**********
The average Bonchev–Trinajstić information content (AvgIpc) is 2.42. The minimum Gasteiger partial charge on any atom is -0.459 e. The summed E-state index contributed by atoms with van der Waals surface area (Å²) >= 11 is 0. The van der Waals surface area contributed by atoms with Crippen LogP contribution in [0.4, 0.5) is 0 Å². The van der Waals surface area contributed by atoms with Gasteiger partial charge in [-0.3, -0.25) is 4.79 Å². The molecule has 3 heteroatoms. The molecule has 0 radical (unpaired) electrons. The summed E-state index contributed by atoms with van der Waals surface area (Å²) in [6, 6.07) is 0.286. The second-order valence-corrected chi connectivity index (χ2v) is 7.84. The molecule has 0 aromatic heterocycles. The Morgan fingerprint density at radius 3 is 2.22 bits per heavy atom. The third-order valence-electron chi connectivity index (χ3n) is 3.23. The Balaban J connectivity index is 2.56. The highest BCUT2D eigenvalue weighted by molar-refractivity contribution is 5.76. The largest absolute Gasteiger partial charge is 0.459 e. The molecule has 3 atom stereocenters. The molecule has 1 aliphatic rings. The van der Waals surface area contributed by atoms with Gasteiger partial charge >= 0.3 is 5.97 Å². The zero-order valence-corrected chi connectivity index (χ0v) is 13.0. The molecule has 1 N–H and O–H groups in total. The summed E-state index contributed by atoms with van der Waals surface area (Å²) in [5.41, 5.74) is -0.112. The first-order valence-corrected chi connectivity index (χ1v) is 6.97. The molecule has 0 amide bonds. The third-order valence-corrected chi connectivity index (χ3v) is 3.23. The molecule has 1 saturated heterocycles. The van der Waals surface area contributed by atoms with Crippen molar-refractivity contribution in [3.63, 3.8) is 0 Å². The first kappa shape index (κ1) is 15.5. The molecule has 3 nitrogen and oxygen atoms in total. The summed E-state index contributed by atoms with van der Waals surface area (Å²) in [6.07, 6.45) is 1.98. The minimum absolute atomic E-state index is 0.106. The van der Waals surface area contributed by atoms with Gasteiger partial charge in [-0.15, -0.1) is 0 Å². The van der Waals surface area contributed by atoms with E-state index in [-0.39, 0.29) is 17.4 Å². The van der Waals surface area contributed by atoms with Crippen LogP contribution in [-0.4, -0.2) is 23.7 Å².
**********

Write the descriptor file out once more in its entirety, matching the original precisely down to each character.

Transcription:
The average Bonchev–Trinajstić information content (AvgIpc) is 2.42. The minimum Gasteiger partial charge on any atom is -0.459 e. The summed E-state index contributed by atoms with van der Waals surface area (Å²) >= 11 is 0. The van der Waals surface area contributed by atoms with Crippen LogP contribution in [0.4, 0.5) is 0 Å². The van der Waals surface area contributed by atoms with Gasteiger partial charge in [-0.3, -0.25) is 4.79 Å². The molecule has 3 heteroatoms. The molecule has 0 radical (unpaired) electrons. The summed E-state index contributed by atoms with van der Waals surface area (Å²) in [6, 6.07) is 0.286. The second-order valence-corrected chi connectivity index (χ2v) is 7.84. The molecule has 0 aromatic heterocycles. The Morgan fingerprint density at radius 3 is 2.22 bits per heavy atom. The third-order valence-electron chi connectivity index (χ3n) is 3.23. The Balaban J connectivity index is 2.56. The highest BCUT2D eigenvalue weighted by molar-refractivity contribution is 5.76. The largest absolute Gasteiger partial charge is 0.459 e. The molecule has 3 atom stereocenters. The molecule has 1 aliphatic rings. The van der Waals surface area contributed by atoms with Gasteiger partial charge >= 0.3 is 5.97 Å². The zero-order valence-corrected chi connectivity index (χ0v) is 13.0. The molecule has 1 N–H and O–H groups in total. The summed E-state index contributed by atoms with van der Waals surface area (Å²) in [5.41, 5.74) is -0.112. The first-order valence-corrected chi connectivity index (χ1v) is 6.97. The molecule has 0 amide bonds. The third-order valence-corrected chi connectivity index (χ3v) is 3.23. The molecule has 1 saturated heterocycles. The van der Waals surface area contributed by atoms with Crippen molar-refractivity contribution in [3.63, 3.8) is 0 Å². The first kappa shape index (κ1) is 15.5. The molecule has 3 nitrogen and oxygen atoms in total. The summed E-state index contributed by atoms with van der Waals surface area (Å²) in [6.07, 6.45) is 1.98. The minimum absolute atomic E-state index is 0.106. The van der Waals surface area contributed by atoms with Gasteiger partial charge in [-0.15, -0.1) is 0 Å². The van der Waals surface area contributed by atoms with E-state index in [-0.39, 0.29) is 17.4 Å². The van der Waals surface area contributed by atoms with Crippen LogP contribution in [-0.4, -0.2) is 23.7 Å².